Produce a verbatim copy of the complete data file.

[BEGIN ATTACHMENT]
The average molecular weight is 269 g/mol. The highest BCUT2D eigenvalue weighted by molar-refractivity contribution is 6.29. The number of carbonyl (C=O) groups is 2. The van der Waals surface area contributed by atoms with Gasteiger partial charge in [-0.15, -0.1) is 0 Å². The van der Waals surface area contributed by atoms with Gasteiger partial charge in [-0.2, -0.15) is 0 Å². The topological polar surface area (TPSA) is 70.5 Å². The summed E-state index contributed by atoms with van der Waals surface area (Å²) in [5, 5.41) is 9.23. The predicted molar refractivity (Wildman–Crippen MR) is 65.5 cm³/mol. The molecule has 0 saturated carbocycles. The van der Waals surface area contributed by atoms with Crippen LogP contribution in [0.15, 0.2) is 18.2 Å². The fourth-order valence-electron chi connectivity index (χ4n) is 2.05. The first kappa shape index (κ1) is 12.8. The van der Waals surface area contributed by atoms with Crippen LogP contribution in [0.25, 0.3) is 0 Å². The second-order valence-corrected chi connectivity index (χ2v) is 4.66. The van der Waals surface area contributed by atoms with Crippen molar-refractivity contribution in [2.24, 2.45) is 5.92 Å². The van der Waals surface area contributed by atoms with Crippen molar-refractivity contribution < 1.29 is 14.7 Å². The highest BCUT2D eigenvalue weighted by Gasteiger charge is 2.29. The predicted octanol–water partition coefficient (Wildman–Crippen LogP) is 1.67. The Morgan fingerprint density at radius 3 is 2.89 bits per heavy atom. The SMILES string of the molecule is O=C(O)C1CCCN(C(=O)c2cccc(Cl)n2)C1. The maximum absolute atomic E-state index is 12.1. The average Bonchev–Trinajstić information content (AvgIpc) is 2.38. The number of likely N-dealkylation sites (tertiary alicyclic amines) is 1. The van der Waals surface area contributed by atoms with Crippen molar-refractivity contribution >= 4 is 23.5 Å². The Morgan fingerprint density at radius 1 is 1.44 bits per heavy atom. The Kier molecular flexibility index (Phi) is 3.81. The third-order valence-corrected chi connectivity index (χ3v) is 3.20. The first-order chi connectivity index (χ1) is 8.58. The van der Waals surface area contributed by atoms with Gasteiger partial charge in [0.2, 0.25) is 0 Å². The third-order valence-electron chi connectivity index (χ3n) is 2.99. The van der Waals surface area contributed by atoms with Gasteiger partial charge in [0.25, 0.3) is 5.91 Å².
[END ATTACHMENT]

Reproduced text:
The average molecular weight is 269 g/mol. The highest BCUT2D eigenvalue weighted by molar-refractivity contribution is 6.29. The number of carbonyl (C=O) groups is 2. The van der Waals surface area contributed by atoms with Gasteiger partial charge in [-0.15, -0.1) is 0 Å². The van der Waals surface area contributed by atoms with Gasteiger partial charge in [-0.2, -0.15) is 0 Å². The topological polar surface area (TPSA) is 70.5 Å². The summed E-state index contributed by atoms with van der Waals surface area (Å²) in [5, 5.41) is 9.23. The predicted molar refractivity (Wildman–Crippen MR) is 65.5 cm³/mol. The molecule has 0 saturated carbocycles. The van der Waals surface area contributed by atoms with Crippen LogP contribution in [0.15, 0.2) is 18.2 Å². The fourth-order valence-electron chi connectivity index (χ4n) is 2.05. The first kappa shape index (κ1) is 12.8. The van der Waals surface area contributed by atoms with Crippen LogP contribution in [0.25, 0.3) is 0 Å². The second-order valence-corrected chi connectivity index (χ2v) is 4.66. The van der Waals surface area contributed by atoms with Crippen molar-refractivity contribution in [2.24, 2.45) is 5.92 Å². The van der Waals surface area contributed by atoms with Crippen molar-refractivity contribution < 1.29 is 14.7 Å². The highest BCUT2D eigenvalue weighted by Gasteiger charge is 2.29. The predicted octanol–water partition coefficient (Wildman–Crippen LogP) is 1.67. The Morgan fingerprint density at radius 3 is 2.89 bits per heavy atom. The SMILES string of the molecule is O=C(O)C1CCCN(C(=O)c2cccc(Cl)n2)C1. The maximum absolute atomic E-state index is 12.1. The average Bonchev–Trinajstić information content (AvgIpc) is 2.38. The number of likely N-dealkylation sites (tertiary alicyclic amines) is 1. The van der Waals surface area contributed by atoms with Crippen molar-refractivity contribution >= 4 is 23.5 Å². The Morgan fingerprint density at radius 1 is 1.44 bits per heavy atom. The Kier molecular flexibility index (Phi) is 3.81. The third-order valence-corrected chi connectivity index (χ3v) is 3.20. The first-order chi connectivity index (χ1) is 8.58. The van der Waals surface area contributed by atoms with Gasteiger partial charge in [0.2, 0.25) is 0 Å². The third-order valence-electron chi connectivity index (χ3n) is 2.99. The van der Waals surface area contributed by atoms with Gasteiger partial charge in [0.25, 0.3) is 5.91 Å².